Logic: exclusive-OR statements to form AND/OR statements

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In summary, the attempt to create a compound statement using only NOT and XOR that has the same truth tables as (a) p OR q and (b) p AND q is not possible because XOR is functionally complete and can be used to generate NOT, AND, and OR. Therefore, using only XOR is equivalent to using only NOT and XOR. Additionally, the properties of XOR prevent it from having an output of a single 1 or 3 1's, making it impossible to create a compound statement with the desired truth tables using only NOT and XOR.
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Homework Statement



Using only NOT and XOR, construct a compound statement having the same truth table as:

(a) p OR q

(b) p AND q

Homework Equations



XOR is "exclusive OR." p XOR q = (p OR q) AND NOT (p AND q).

I have been working under the assumption that I can use parentheses.

The Attempt at a Solution



I know the truth tables for (p OR q) and (p AND q) are TTTF and TFFF, respectively. So, either three Trues and one false or one True and three Falses.

However, when I use only NOT and XOR I always get two Trues and two Falses. So far this has been the case no matter which combination I try or how many XORs I string together. It's always some combination of two Trues and two Falses.

Can anyone give me a hint?

Thanks.
 
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  • #2
You can use parenthesis.

There is no solution:
XOR can be used to generate NOT: XOR(XOR(1,0),X) = NOT(X)
So the addition of the NOT gate is not needed.

XOR has affine connectives. That is: XOR(X,Y) = NOT(XOR(NOT(X),Y), so the XOR will always change when X changes. Of course, the same can be said for Y.
That's one of the attributes an operation must not have in order to be "functionally complete".
See https://en.wikipedia.org/wiki/Sheffer_stroke#Properties

The two operations that can be used to generate NOT, AND, and OR are NAND (the Sheffer Stroke) and NOR.

Actually, it's all explained here: https://en.wikipedia.org/wiki/Functional_completeness.
 
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  • #3
Using only NOT and XOR is exactly equivalent to "Using only XOR". This is because NOT is just an XOR with one input held high, so we can limit the analysis to just the XOR gate.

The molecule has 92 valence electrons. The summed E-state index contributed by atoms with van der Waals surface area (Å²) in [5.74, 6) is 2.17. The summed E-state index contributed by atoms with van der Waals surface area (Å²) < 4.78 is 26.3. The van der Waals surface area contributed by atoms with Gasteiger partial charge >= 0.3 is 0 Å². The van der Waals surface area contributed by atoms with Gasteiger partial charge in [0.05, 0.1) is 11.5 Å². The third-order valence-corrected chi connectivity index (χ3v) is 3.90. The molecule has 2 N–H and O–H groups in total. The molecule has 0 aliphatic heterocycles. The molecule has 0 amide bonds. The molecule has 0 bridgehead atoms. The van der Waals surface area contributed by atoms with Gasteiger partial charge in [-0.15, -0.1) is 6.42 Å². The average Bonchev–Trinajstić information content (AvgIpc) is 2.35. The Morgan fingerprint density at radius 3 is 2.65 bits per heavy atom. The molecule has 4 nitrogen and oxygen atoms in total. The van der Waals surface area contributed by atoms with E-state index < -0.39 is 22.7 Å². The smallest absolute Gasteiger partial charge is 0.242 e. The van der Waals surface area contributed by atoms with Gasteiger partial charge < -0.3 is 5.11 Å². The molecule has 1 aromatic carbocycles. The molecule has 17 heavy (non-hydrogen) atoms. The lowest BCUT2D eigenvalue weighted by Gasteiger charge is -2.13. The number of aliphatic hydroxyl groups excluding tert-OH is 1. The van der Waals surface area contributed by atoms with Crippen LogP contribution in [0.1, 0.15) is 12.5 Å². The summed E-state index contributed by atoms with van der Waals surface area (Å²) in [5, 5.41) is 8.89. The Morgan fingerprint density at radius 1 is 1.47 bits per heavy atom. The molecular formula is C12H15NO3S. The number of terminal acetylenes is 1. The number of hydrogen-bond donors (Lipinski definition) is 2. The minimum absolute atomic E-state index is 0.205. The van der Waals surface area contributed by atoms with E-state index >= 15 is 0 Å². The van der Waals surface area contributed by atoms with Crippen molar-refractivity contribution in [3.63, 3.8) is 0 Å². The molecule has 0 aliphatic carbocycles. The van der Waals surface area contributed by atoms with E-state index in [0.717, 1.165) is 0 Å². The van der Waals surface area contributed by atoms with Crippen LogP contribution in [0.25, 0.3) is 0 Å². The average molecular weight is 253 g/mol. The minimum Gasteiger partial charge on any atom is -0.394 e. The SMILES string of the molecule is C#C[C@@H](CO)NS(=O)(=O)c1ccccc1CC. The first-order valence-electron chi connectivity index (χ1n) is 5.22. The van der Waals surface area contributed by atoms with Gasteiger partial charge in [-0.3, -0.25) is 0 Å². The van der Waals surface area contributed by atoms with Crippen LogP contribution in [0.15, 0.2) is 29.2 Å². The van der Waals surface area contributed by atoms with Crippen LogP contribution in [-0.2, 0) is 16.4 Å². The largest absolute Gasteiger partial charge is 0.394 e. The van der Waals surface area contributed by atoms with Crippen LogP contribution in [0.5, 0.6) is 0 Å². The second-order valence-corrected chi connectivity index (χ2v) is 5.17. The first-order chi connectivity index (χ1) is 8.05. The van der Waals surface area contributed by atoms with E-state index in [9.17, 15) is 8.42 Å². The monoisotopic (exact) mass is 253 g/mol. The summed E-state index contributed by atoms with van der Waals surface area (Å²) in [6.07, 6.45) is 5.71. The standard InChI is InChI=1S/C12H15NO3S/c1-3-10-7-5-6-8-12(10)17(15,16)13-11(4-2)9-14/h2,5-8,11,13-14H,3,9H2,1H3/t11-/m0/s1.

SO ... using a gate that ALWAYS has an output with two 1's and two 0's in the truth table would there be any way to make it have a single 1 or 3 ones?

This is the same as asking "if I always require an output of two apples, can I ever get outputs of 1 apple or 3 apples" ?

EDIT: Ah, I see Scott beat me to it.
 
  • #4
Thanks for your replies. I now understand why there can't be any solution.
 

Related to Logic: exclusive-OR statements to form AND/OR statements

1. What is an exclusive-OR statement?

An exclusive-OR statement, also known as XOR, is a logical operation that compares two statements and returns a true value only when one of the statements is true and the other is false. It is represented by the symbol ⊕ or !=.

2. How is an exclusive-OR statement different from an exclusive-NOR statement?

An exclusive-NOR statement, also known as XNOR, is a logical operation that compares two statements and returns a true value only when both statements are either true or false. It is represented by the symbol ≡ or =.

3. How do you use exclusive-OR statements to form AND statements?

To form an AND statement using exclusive-OR, you first create an exclusive-OR statement with the two statements you want to compare. Then, you take the negation of the exclusive-OR statement to get the equivalent AND statement. For example, if A and B are two statements, the equivalent AND statement would be ¬(A ⊕ B).

4. How do you use exclusive-OR statements to form OR statements?

To form an OR statement using exclusive-OR, you first create an exclusive-OR statement with the two statements you want to compare. Then, you take the negation of both statements and the exclusive-OR statement to get the equivalent OR statement. For example, if A and B are two statements, the equivalent OR statement would be ¬A ⊕ ¬B ⊕ ¬(A ⊕ B).

5. What is the truth table for exclusive-OR statements?

The truth table for exclusive-OR statements is as follows:
A | B | A ⊕ B
0 | 0 | 0
0 | 1 | 1
1 | 0 | 1
1 | 1 | 0
This means that an exclusive-OR statement will only return a true value when one of the statements is true and the other is false.

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